The method according to my invention may be very conveniently carried out by injecting controlled amounts of spray foam through strategically located holes in the back wall of the outer shell of the cabinet, the holes being located so that the injected material. may be directed to the joint areas most susceptible to leakage.

The invention will be further described in connection with the accompanying drawings illustrating the method by way of example, and wherein:

FIGURE 1 is an exploded isometric view illustrating the main part of a refrigerator cabinet with which the invention is concerned;

FIG. 2 is a partly broken isometric view of a refrigerator cabinet face down with the spray foam gun in a position from which the material has been injected to one selected area;

FIG. 3 is a fragmentary sectional view corresponding to one taken along the line III-III of FIG. 2, and illustrating foam coverage of a breaker strip joint area;

FIG. 4 is a partly-broken side view of a refrigerator cabinet in a supporting fixture during the step of applying the expanding insulating material to fill the hollow wall space; and

FIG. 5 is a fragmentary isometric View illustrating how the method of the invention may also be applied to seal air duct joints.

As shown in FIGURE 1, the refrigerator cabinet includes a box-shaped outer shell 10 having a rear wall 12 and a front face 14 provided with a large rectangular opening 16. An open-front box-shaped inner liner 18 is fitted into the shell in nested relation. The gap between the edge 20 framing the front opening 16 of the shell, and the border 22 of the liner front, is closed by the thermal breaker strip assembly generally designated 24. As described in the noted Kessler patent application, the breaker strip edges are shaped to tightly fit the shell and liner edges so that the gap between the front of the shell and liner is sealed as well as is practically possible.

In the currently preferred commercial form, the breaker strip assembly 24 comprises four separate pieces: the two opposite side pieces 30, a top piece 32, and a bottom piece 34. In their assembled form closing the gap, these pieces appear as the collar (also 24) shown in FIGURE 1. The joint areas where the top and bottom sections fit with the top and bottom ends of the opposite side sections are generally hidden by cuffs 36. These joint or cuff areas 36 are the localized areas most susceptible to leakage during an ordinary foaming operation. While tighter joints may well be developed, practical assembly considerations dictate that the joints be sufiiciently loose that assembly is not inordinately difficult.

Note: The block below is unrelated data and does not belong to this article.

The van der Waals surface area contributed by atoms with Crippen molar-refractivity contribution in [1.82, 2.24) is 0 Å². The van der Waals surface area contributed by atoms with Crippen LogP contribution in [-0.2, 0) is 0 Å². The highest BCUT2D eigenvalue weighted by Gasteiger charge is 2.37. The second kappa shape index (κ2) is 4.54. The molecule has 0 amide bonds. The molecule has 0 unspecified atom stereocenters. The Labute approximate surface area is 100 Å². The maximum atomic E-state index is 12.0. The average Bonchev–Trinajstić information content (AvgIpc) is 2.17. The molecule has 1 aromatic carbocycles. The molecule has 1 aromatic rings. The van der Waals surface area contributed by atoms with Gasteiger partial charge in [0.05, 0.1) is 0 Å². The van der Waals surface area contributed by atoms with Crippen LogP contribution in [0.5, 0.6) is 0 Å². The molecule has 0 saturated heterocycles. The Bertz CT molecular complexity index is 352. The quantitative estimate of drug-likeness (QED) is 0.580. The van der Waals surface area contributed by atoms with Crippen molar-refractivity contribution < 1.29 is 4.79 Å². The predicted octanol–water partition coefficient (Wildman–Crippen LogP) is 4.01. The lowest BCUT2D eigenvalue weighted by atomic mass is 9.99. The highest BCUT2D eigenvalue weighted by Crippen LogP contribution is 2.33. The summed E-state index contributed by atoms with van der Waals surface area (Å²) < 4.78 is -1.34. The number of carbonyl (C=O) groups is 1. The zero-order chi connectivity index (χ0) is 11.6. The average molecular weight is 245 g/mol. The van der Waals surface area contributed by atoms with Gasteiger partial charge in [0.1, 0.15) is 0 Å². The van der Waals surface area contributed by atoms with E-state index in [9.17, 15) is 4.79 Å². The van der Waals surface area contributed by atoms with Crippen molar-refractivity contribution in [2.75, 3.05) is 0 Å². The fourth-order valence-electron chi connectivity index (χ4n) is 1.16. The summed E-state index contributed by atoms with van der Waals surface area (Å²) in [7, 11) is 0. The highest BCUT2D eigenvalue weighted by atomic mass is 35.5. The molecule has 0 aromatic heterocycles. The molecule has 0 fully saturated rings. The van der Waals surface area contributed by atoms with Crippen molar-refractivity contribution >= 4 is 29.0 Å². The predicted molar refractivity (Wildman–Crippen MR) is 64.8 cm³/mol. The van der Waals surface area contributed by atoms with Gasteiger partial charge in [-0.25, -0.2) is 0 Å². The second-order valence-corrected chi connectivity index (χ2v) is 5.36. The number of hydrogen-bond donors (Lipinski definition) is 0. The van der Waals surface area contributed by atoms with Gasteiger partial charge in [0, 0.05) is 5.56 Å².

The parts of the cabinet shown in FIGURE 1 are assembled by nesting the inner liner within the outer shell and supporting the liner in spaced relation from the shell by suitable means. As best seen in FIG. 3, the front open face of the liner is recessed slightly behind the front face of the shell. The breaker strips are then assembled to the liner and shell and snapped in place to form the continuous collar 24. It will be understood of course that as described in connection with Simmonds US. patent application Ser. No. 508,221, other components are also installed in the cabinets at appropriate times. After the shell, liner and breaker strips are installed, a generally closed hollow wall space is defined between the facing walls of J the liner and shell along the sides, top and bottom, and back of the cabinet.

The cabinet is then preferably placed face down as shown in FIG. 2 in preparation for the step of applying the spray foam to localized areas to seal the joints most susceptible to leakage. The back 12 of the outer shell is provided with a number of strategically located small openings which, as shown in FIG. 2 for purposes of example, include two holes 38 along each side edge and one hole 40 to the central portion of the shell back 12. The spray foam is applied to the localized areas by a special gun 42. The gun may be an airless spray gun which brings streams of two component materials together in the nozzle for mixing under high pressure, the nozzle being inserted in the holes to direct the foaming mixture to the proper areas. A positive displacement, double-acting piston pump (not shown) may be used to supply the pressure. Each shot of spray foam is preferably limited to one full stroke of the piston, which is, say, 3 seconds. The timing is automatic and out of the control of the operator to insure that the quantity of spray foam is sufficient to cover but limited to that which, during expansion, does not create sufiicient pressure to preclude a free rise of the material.